Apple Could Face Lawsuit Over 'Toxic' iPhone Report

Consumer group claims iPhone should come with warning label.

ByAshley Phillips
February 11, 2009, 6:36 PM

Oct. 16, 2007 — -- A consumer watchdog group is considering a lawsuit against Apple, after the release of a Greenpeace report that alleges the company's iPhone contains toxic chemicals, though some critics have labeled the study a publicity stunt.

According to the conservation group's report, scientists at Greenpeace Research Laboratories at the U.K.'s University of Exeter who dismantled the phone and tested 18 of its components found brominated flame retardants (BFRs) and polyvinyl chloride (PVC). Greenpeace claims BFRs can release toxic chemicals when recycled, and products with PVC have come under fire in the past few years for potentially leaking harmful chemicals.

The report acknowledged, however, that the levels of both substances found in the phone were in accordance with U.S. and European government regulations.

In response to the Greenpeace report, the California-based Center for Environmental Health filed a notice of intent to file a lawsuit Monday, according to a spokesman for the center.

A 60-day notice is required before filing a lawsuit in California. The organization believes using the iPhone could leave consumers at risk to several harmful PVC byproducts and plans to do its own research during the next 60 days.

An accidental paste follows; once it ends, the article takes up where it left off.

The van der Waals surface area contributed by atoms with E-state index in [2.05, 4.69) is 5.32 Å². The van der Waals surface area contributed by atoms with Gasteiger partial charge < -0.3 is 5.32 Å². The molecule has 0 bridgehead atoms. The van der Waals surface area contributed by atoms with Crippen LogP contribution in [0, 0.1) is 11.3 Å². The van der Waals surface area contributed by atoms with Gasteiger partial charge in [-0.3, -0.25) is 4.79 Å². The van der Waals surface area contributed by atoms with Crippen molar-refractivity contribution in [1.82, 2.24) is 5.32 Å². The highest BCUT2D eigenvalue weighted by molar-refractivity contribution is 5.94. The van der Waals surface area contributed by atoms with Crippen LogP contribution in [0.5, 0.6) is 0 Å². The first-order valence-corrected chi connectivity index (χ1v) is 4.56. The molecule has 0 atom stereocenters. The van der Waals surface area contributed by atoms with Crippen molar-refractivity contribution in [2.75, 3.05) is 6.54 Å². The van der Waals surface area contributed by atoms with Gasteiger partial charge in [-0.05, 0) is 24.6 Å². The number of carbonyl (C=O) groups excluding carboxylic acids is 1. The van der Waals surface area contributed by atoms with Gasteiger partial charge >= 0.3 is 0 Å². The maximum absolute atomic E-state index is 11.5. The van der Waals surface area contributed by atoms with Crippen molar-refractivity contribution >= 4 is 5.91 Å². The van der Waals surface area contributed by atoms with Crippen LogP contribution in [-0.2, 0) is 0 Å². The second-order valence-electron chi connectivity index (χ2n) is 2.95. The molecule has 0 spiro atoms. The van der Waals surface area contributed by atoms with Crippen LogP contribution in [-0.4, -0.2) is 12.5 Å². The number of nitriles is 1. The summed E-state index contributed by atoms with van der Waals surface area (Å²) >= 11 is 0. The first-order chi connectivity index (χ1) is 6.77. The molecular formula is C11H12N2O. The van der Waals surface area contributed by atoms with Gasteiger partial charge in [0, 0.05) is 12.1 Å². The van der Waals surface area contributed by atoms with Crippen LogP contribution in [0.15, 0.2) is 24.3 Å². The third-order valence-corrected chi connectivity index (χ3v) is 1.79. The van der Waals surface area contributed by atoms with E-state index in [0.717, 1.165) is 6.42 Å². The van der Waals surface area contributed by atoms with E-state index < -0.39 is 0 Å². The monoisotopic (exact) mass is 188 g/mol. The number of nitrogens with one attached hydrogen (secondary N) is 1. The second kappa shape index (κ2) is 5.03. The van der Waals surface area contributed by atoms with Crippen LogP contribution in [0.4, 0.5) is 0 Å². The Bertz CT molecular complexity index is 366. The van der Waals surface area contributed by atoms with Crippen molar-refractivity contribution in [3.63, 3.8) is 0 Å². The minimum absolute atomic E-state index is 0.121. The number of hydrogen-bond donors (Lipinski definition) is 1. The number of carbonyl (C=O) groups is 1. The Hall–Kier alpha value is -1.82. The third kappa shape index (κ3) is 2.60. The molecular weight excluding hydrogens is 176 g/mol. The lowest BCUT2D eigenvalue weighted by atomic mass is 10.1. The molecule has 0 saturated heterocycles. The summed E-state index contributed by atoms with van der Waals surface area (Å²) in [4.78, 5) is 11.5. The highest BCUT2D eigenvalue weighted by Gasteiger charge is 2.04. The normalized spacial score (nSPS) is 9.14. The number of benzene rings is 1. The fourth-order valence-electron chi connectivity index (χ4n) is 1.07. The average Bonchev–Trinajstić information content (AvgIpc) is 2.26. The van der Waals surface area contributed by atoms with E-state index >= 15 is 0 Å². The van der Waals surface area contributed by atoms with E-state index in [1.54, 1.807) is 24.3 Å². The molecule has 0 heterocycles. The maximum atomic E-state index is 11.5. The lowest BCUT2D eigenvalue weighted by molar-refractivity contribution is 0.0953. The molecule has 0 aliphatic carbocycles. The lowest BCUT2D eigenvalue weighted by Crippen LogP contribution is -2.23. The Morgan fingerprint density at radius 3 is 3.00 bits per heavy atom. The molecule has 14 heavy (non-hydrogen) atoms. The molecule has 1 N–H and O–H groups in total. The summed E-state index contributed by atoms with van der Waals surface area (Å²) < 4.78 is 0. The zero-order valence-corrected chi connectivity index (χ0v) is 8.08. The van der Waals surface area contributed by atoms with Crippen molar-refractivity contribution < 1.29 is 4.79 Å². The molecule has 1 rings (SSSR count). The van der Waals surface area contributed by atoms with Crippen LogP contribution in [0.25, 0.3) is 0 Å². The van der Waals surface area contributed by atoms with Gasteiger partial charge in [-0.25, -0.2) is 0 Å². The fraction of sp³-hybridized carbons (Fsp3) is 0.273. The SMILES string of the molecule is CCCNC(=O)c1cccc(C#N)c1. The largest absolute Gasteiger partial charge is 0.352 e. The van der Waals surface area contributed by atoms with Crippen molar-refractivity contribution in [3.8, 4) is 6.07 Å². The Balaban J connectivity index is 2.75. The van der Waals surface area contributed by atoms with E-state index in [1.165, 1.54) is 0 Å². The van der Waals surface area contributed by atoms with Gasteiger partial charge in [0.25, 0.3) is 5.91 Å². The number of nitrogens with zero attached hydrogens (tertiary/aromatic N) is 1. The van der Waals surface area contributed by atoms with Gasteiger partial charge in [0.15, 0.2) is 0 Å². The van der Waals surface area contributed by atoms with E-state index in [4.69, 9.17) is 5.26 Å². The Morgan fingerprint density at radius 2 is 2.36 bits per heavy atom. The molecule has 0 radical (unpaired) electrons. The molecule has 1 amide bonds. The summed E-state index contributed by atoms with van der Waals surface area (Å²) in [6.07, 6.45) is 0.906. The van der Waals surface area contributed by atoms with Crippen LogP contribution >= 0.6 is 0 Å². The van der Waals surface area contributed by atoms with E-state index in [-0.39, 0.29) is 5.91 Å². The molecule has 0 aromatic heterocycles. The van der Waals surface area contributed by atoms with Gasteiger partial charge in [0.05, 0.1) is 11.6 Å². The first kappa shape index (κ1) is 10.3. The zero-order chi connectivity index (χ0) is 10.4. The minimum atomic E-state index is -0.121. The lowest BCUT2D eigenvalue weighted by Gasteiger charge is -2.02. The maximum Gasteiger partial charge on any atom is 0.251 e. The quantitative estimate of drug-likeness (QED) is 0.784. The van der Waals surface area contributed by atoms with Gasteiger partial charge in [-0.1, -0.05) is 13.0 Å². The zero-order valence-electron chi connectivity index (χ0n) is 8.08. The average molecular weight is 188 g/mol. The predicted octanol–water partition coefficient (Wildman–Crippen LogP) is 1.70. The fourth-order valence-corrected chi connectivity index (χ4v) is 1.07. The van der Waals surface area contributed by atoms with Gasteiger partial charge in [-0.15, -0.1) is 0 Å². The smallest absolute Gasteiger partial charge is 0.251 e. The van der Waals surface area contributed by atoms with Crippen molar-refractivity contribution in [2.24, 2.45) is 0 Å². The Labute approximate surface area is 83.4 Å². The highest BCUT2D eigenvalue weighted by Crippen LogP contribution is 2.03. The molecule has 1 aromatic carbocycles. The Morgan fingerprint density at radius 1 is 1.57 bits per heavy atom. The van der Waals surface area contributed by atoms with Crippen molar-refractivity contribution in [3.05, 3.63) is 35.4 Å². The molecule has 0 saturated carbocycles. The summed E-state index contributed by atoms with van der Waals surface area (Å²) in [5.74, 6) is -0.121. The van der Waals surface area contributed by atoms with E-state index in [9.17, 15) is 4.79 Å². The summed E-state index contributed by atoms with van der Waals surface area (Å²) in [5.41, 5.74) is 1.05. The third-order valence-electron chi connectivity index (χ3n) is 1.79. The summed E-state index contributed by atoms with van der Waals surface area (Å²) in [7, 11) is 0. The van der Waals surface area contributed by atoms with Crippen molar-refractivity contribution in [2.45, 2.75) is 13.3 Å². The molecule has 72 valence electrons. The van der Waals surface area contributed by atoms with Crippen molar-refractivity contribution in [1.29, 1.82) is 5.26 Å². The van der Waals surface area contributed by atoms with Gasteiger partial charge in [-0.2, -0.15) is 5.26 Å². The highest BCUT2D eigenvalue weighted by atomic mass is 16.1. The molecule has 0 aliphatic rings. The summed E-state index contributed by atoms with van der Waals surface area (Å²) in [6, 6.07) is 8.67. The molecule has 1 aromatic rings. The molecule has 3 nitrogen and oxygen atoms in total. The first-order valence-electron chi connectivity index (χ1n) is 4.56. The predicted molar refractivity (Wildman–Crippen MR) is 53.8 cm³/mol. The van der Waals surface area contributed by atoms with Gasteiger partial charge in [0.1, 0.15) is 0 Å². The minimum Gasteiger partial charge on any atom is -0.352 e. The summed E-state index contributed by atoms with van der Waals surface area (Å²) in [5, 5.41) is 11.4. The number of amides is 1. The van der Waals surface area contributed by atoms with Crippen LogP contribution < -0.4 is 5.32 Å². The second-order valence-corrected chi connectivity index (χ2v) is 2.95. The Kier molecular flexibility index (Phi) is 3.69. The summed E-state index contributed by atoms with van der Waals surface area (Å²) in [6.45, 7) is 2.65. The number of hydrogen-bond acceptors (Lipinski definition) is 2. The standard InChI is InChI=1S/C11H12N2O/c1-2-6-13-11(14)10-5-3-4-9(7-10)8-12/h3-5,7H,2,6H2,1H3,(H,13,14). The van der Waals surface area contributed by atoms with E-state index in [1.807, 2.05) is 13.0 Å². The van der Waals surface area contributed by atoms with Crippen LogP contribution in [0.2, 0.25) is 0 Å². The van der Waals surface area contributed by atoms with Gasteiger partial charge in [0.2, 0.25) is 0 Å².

"We'd like Apple to reformulate the product to eliminate or reduce toxic chemicals," communications director Charles Margulis told

In its defense, Apple responded to the report by reiterating its original "green Apple" statement, pointing out that the levels of chemicals in its products adhere to government standards.

Future editions of the iPhone are unlikely to contain the substances in question after a May announcement by Apple that it would manufacture products without BFRs and PVC by the end of 2008.

"Like all Apple products worldwide, iPhone complies with ROHS [Restriction of Hazardous Substances], the world's toughest restrictions on toxic substances in electronics," Apple spokesman Steve Dowling told "As we have said, Apple will voluntarily eliminate the use of PVC and brominated flame retardants by the end of 2008."

Dowling refused to comment on the potential lawsuit.

Apple products are not the worst offenders on Greenpeace's report card of electronics companies and some critics of the latest report suggest that the publicity surrounding the massively hyped iPhone has made the company a target.

California's Proposition 65 specifies that products sold containing potentially harmful chemicals must have a warning label, a stipulation that the Center for Environmental Health hopes to drive home.

"Under the Proposition 65 law, the product can't be legally sold without a warning notice," Margulis said.

Industrywide, manufacturers seem to be making a move toward ridding electronics of these chemicals, according to Greenpeace's report. Nokia's phones are PVC-free, while Motorola and Sony Ericsson have released products with BFR-free components.